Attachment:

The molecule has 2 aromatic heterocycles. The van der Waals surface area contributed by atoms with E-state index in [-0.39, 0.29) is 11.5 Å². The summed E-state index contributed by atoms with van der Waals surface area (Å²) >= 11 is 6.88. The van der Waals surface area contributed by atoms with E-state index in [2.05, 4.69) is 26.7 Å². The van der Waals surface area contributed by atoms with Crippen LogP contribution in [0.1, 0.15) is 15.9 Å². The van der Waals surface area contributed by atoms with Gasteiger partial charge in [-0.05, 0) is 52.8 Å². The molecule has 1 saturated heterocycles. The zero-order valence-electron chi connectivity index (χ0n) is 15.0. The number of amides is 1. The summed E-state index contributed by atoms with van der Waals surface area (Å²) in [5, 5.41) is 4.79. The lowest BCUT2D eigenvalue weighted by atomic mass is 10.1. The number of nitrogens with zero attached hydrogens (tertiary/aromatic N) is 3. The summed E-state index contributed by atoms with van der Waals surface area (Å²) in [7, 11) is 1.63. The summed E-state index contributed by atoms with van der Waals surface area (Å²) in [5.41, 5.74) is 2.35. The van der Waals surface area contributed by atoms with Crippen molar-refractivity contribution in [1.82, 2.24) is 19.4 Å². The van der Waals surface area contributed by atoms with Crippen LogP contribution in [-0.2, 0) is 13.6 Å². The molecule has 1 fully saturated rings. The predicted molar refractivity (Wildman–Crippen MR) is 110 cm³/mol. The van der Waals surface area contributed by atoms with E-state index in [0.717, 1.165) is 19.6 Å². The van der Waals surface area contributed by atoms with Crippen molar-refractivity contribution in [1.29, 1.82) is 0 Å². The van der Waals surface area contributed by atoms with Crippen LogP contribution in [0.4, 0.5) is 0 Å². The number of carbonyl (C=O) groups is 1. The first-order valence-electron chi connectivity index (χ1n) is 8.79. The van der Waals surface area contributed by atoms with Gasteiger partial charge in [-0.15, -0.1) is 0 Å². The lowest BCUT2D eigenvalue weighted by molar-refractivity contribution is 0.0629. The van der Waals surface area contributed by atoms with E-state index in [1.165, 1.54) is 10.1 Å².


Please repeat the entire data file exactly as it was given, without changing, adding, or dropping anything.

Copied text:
The molecule has 2 aromatic heterocycles. The van der Waals surface area contributed by atoms with E-state index in [-0.39, 0.29) is 11.5 Å². The summed E-state index contributed by atoms with van der Waals surface area (Å²) >= 11 is 6.88. The van der Waals surface area contributed by atoms with E-state index in [2.05, 4.69) is 26.7 Å². The van der Waals surface area contributed by atoms with Crippen LogP contribution in [0.1, 0.15) is 15.9 Å². The van der Waals surface area contributed by atoms with Gasteiger partial charge in [-0.05, 0) is 52.8 Å². The molecule has 1 saturated heterocycles. The zero-order valence-electron chi connectivity index (χ0n) is 15.0. The number of amides is 1. The summed E-state index contributed by atoms with van der Waals surface area (Å²) in [5, 5.41) is 4.79. The lowest BCUT2D eigenvalue weighted by atomic mass is 10.1. The number of nitrogens with zero attached hydrogens (tertiary/aromatic N) is 3. The summed E-state index contributed by atoms with van der Waals surface area (Å²) in [7, 11) is 1.63. The summed E-state index contributed by atoms with van der Waals surface area (Å²) in [5.41, 5.74) is 2.35. The van der Waals surface area contributed by atoms with Crippen molar-refractivity contribution in [1.82, 2.24) is 19.4 Å². The van der Waals surface area contributed by atoms with Crippen LogP contribution in [-0.2, 0) is 13.6 Å². The molecule has 1 fully saturated rings. The predicted molar refractivity (Wildman–Crippen MR) is 110 cm³/mol. The van der Waals surface area contributed by atoms with E-state index in [0.717, 1.165) is 19.6 Å². The van der Waals surface area contributed by atoms with Crippen molar-refractivity contribution in [1.29, 1.82) is 0 Å². The van der Waals surface area contributed by atoms with Crippen LogP contribution in [0.4, 0.5) is 0 Å². The number of carbonyl (C=O) groups is 1. The first-order valence-electron chi connectivity index (χ1n) is 8.79. The van der Waals surface area contributed by atoms with Gasteiger partial charge in [-0.15, -0.1) is 0 Å². The lowest BCUT2D eigenvalue weighted by molar-refractivity contribution is 0.0629. The van der Waals surface area contributed by atoms with E-state index in [1.165, 1.54) is 10.1 Å².